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Investigating the role of calcium/calmodulin-dependent protein kinases in Stagonospora nodorum

Solomon, P.S., Rybak, K., Trengove, R.D. and Oliver, R.P. (2006) Investigating the role of calcium/calmodulin-dependent protein kinases in Stagonospora nodorum. Molecular Microbiology, 62 (2). pp. 367-381.

Link to Published Version: http://dx.doi.org/10.1111/j.1365-2958.2006.05380.x
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Abstract

Three genes encoding different Ca2+/calmodulin-dependent protein kinases have been characterized in the wheat phytopathogenic fungus Stagonospora nodorum. The kinases were identified from the S. nodorum genome sequence on the basis of sequence homology to known Ca2+/calmodulin- dependent protein kinases. Expression analysis determined that each of the kinases was expressed during growth in vitro and also during infection. The onset of sporulation triggered increased transcript levels of each of the kinases, particularly CpkA where an 11-fold increase in expression was observed during sporulation in planta. The role of the kinases was further determined via a reverse genetics approach. The disruption of CpkA affected vegetative growth in vitro and also sporulation. The cpkA strains produced 20-fold less spores on complex media and were unable to sporulate on defined minimal media. Infection assays showed that CpkA was not required for lesion development but was essential for sporulation at the completion of the infection cycle. Microscopic analysis revealed that the disruption of CpkA resulted in Stagonospora nodorum being unable to differentiate the mycelial knot into immature pycnidia during sporulation. A metabolite analysis of infected leaves during sporulation excluded the possible involvement of mannitol, a compound previously shown to be involved in the sporulation of Stagonospora nodorum. The disruption of CpkB did not effect growth in vitro or pathogenicity. Stagonospora nodorum strains lacking CpkC appeared unaffected during growth in planta but showed delayed lesion development and sporulation during infection.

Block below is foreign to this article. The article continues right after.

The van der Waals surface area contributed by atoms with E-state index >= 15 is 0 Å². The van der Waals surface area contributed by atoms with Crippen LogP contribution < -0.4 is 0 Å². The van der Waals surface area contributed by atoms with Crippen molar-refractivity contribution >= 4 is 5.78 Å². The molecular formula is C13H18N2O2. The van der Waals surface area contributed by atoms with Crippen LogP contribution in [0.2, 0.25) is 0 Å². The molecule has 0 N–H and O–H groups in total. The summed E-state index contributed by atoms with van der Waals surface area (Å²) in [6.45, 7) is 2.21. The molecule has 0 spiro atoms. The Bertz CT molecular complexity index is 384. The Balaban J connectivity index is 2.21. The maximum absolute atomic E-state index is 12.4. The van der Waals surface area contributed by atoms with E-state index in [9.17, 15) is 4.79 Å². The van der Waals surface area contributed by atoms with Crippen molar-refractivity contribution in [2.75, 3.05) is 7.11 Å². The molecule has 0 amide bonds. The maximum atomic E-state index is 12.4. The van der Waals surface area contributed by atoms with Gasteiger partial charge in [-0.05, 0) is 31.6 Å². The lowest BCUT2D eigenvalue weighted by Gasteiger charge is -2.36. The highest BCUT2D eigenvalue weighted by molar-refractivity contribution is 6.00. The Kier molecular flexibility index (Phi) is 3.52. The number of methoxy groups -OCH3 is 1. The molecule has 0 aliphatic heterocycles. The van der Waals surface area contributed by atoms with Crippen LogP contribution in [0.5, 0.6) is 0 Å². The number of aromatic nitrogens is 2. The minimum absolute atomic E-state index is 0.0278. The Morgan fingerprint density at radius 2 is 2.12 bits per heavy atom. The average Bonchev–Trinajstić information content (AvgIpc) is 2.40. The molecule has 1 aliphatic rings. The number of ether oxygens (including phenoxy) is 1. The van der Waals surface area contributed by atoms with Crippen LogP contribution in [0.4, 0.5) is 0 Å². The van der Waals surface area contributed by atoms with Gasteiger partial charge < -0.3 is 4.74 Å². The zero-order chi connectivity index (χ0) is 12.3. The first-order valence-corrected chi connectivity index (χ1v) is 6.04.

Publication Type: Journal Article
Murdoch Affiliation: School of Biological Sciences and Biotechnology
School of Pharmacy
Publisher: Blackwell Publishing
Copyright: © 2006 The Authors.
URI: http://researchrepository.murdoch.edu.au/id/eprint/11542
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